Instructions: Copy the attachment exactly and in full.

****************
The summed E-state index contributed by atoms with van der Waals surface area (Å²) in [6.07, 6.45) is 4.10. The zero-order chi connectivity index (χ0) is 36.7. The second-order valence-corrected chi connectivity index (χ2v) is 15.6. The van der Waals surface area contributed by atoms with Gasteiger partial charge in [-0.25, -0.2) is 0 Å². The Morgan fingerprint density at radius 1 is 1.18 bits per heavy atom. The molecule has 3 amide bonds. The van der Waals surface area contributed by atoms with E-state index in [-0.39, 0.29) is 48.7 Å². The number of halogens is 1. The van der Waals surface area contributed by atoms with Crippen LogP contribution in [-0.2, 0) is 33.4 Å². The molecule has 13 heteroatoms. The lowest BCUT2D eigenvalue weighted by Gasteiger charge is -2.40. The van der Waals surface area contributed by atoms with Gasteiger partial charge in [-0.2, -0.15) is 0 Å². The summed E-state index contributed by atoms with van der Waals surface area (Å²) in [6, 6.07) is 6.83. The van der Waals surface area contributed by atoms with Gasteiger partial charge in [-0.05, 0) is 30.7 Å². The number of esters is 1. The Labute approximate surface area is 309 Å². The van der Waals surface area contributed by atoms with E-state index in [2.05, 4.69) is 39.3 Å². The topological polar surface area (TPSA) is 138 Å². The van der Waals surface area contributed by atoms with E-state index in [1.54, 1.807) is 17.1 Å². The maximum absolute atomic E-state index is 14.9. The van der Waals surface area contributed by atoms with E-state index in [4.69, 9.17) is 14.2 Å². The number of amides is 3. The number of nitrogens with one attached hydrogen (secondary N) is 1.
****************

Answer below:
The summed E-state index contributed by atoms with van der Waals surface area (Å²) in [6.07, 6.45) is 4.10. The zero-order chi connectivity index (χ0) is 36.7. The second-order valence-corrected chi connectivity index (χ2v) is 15.6. The van der Waals surface area contributed by atoms with Gasteiger partial charge in [-0.25, -0.2) is 0 Å². The Morgan fingerprint density at radius 1 is 1.18 bits per heavy atom. The molecule has 3 amide bonds. The van der Waals surface area contributed by atoms with E-state index in [-0.39, 0.29) is 48.7 Å². The number of halogens is 1. The van der Waals surface area contributed by atoms with Crippen LogP contribution in [-0.2, 0) is 33.4 Å². The molecule has 13 heteroatoms. The lowest BCUT2D eigenvalue weighted by Gasteiger charge is -2.40. The van der Waals surface area contributed by atoms with Gasteiger partial charge in [-0.2, -0.15) is 0 Å². The summed E-state index contributed by atoms with van der Waals surface area (Å²) in [6, 6.07) is 6.83. The van der Waals surface area contributed by atoms with Gasteiger partial charge in [-0.05, 0) is 30.7 Å². The number of esters is 1. The Labute approximate surface area is 309 Å². The van der Waals surface area contributed by atoms with E-state index in [2.05, 4.69) is 39.3 Å². The topological polar surface area (TPSA) is 138 Å². The van der Waals surface area contributed by atoms with E-state index in [1.54, 1.807) is 17.1 Å². The maximum absolute atomic E-state index is 14.9. The van der Waals surface area contributed by atoms with E-state index in [4.69, 9.17) is 14.2 Å². The number of amides is 3. The number of nitrogens with one attached hydrogen (secondary N) is 1.